Here is my entry in the WEP writing contest for the prompt, Moonlight Sonata. Many ideas ran through my mind when I saw the prompt, but the image inspired the following, a photo essay.
Sonata form is a (musical) structure generally consisting of three main sections: an exposition, a development, and a recapitulation. It has been used widely since the middle of the 18th century.
Sounds like the structure of a story to me – an exposition (beginning), a development (middle) and a recapitulation (denouement).
“The 15 January blast sent shock waves around the globe and defied scientific expectations.” (nature.com)
The spectacle we’re seeing in our Australian skies begins and ends each day on a grace note. Every morning and evening during our unaccustomed-bitter-cold-flood-prone winter, there’s a gift to be had if we look upward, an astonishing beauty that offers a time to reflect in those few moments between dark and light in the morning and light and dark at night.
The volcano, full name Hunga Tonga–Hunga Ha‘apai, erupted before dawn, 492 feet (150 meters) below the ocean's surface, when the island was bathed in moonlight. It sent a plume of ash soaring into the upper atmosphere and triggered a tsunami that destroyed homes on Tonga’s nearby islands. The plume of ash and dust reached higher into the atmosphere than any other eruption on record and triggered more than 590,000 lightning strikes in three days. Reverberations from the eruption circled the globe multiple times, but probably most of us knew nothing about it.
The extraordinary power of the blast, captured by a range of sophisticated Earth-observing satellites, has challenged ideas about the physics of eruptions. Researchers are finding it hard to explain why the volcano sent a cloud to such heights, yet emitted less ash than would be expected for an eruption of such magnitude. And the shock waves that rippled through the atmosphere and oceans are unlike anything seen in the modern scientific era.
The eruption threw up vast amounts of ash, sulphates and water vapor into the stratosphere, three times as many aerosols as usual contributing to …The development …
…what we’re seeing in our evening skies. Particles in the atmosphere provide a surface on which to scatter light which results in breath-taking sunrises and sunsets. It provides a vast show-off moment in the battle of the realms, earthly versus heavenly. There are moments like this in nature – consider the mythical swansong of that silent bird who sings so sweetly just before death.Each night, I stand at my bedroom window and watch nature’s magnificent dance, the colors pale, then bright, then intense, before fading into the night. Those wondrous blazes of fiery warmth cause me to gaze at the sky, remember loved ones who have passed, loved ones who live nearby, loved ones living on the other side of the world. Definitely a spiritual moment.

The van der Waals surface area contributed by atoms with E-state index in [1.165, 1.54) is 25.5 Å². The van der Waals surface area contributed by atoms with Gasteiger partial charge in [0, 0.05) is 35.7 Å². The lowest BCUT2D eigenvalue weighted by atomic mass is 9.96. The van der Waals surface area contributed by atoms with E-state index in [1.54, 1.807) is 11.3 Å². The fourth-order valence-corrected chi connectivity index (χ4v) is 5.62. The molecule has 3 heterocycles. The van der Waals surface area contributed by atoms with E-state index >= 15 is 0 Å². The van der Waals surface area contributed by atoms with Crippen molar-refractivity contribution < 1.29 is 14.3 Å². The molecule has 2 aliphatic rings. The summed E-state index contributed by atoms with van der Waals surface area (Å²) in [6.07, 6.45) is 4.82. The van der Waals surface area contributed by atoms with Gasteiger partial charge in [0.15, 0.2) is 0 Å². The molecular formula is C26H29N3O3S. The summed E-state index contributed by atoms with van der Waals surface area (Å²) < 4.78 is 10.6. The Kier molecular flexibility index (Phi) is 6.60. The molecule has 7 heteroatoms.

I’m not up early enough to watch every sunrise, but when I am, I’m glad I’m present for the show. Not as spectacular as sunset, but spectacular all the same. That bright ray that promises another day is born, a day to do what you will, to make good choices or bad, to love or hate. (I always am thankful that the brightness I’m seeing isn’t from missiles, bombs or nuclear explosions. It’s just nature sharing its giggly joy at coming back for another show).
As the morning begins with the orange orb pushing upwards on our horizon or the night curtain is drawn on another day, don’t we all hope that it will last a little longer? By the time we rush for our cameras, it’s gone. Then we remind ourselves that nothing lasts forever.
Summer is coming; the bitter cold that has clenched Australia for months while our brothers and sisters in the Northern Hemisphere have sweltered through heatwaves and fires, this too will pass. But on a bright note, the Tongan-inspired sunrises and sunsets will linger for another year.
The sunset sky is to me like an artist's canvas, filled with skilful brushstrokes of reds, purples, oranges and yellows. As the sunset fades, the sun gradually melts into the sky like paint into canvas, like a person waving goodbye and walking into the distance, far, far away; and darkness settles in and night closes around us, softly, like a fading musical note at the close of a symphony.